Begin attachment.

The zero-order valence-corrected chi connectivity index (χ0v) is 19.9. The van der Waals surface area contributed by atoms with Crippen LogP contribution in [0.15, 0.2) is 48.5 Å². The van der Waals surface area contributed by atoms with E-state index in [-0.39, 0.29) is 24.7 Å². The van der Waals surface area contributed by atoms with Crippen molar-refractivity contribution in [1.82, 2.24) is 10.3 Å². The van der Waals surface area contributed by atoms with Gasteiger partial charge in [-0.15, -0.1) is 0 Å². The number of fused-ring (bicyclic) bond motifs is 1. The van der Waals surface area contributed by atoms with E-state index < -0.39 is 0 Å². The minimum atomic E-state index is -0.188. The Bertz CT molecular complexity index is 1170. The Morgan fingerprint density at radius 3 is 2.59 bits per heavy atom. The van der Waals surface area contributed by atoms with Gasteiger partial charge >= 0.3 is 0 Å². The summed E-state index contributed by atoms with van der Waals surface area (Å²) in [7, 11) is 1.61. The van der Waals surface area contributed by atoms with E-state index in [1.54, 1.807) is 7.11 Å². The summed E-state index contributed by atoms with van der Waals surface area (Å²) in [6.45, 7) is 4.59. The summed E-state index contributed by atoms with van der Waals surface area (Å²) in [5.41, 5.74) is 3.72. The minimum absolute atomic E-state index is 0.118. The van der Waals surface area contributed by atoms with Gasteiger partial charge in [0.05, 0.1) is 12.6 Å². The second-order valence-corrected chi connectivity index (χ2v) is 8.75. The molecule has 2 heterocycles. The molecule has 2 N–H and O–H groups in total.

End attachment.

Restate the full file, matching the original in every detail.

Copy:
The zero-order valence-corrected chi connectivity index (χ0v) is 19.9. The van der Waals surface area contributed by atoms with Crippen LogP contribution in [0.15, 0.2) is 48.5 Å². The van der Waals surface area contributed by atoms with E-state index in [-0.39, 0.29) is 24.7 Å². The van der Waals surface area contributed by atoms with Crippen molar-refractivity contribution in [1.82, 2.24) is 10.3 Å². The van der Waals surface area contributed by atoms with Gasteiger partial charge in [-0.15, -0.1) is 0 Å². The number of fused-ring (bicyclic) bond motifs is 1. The van der Waals surface area contributed by atoms with E-state index < -0.39 is 0 Å². The minimum atomic E-state index is -0.188. The Bertz CT molecular complexity index is 1170. The Morgan fingerprint density at radius 3 is 2.59 bits per heavy atom. The van der Waals surface area contributed by atoms with Gasteiger partial charge >= 0.3 is 0 Å². The summed E-state index contributed by atoms with van der Waals surface area (Å²) in [7, 11) is 1.61. The van der Waals surface area contributed by atoms with E-state index in [1.54, 1.807) is 7.11 Å². The summed E-state index contributed by atoms with van der Waals surface area (Å²) in [6.45, 7) is 4.59. The summed E-state index contributed by atoms with van der Waals surface area (Å²) in [5.41, 5.74) is 3.72. The minimum absolute atomic E-state index is 0.118. The van der Waals surface area contributed by atoms with Gasteiger partial charge in [0.05, 0.1) is 12.6 Å². The second-order valence-corrected chi connectivity index (χ2v) is 8.75. The molecule has 2 heterocycles. The molecule has 2 N–H and O–H groups in total.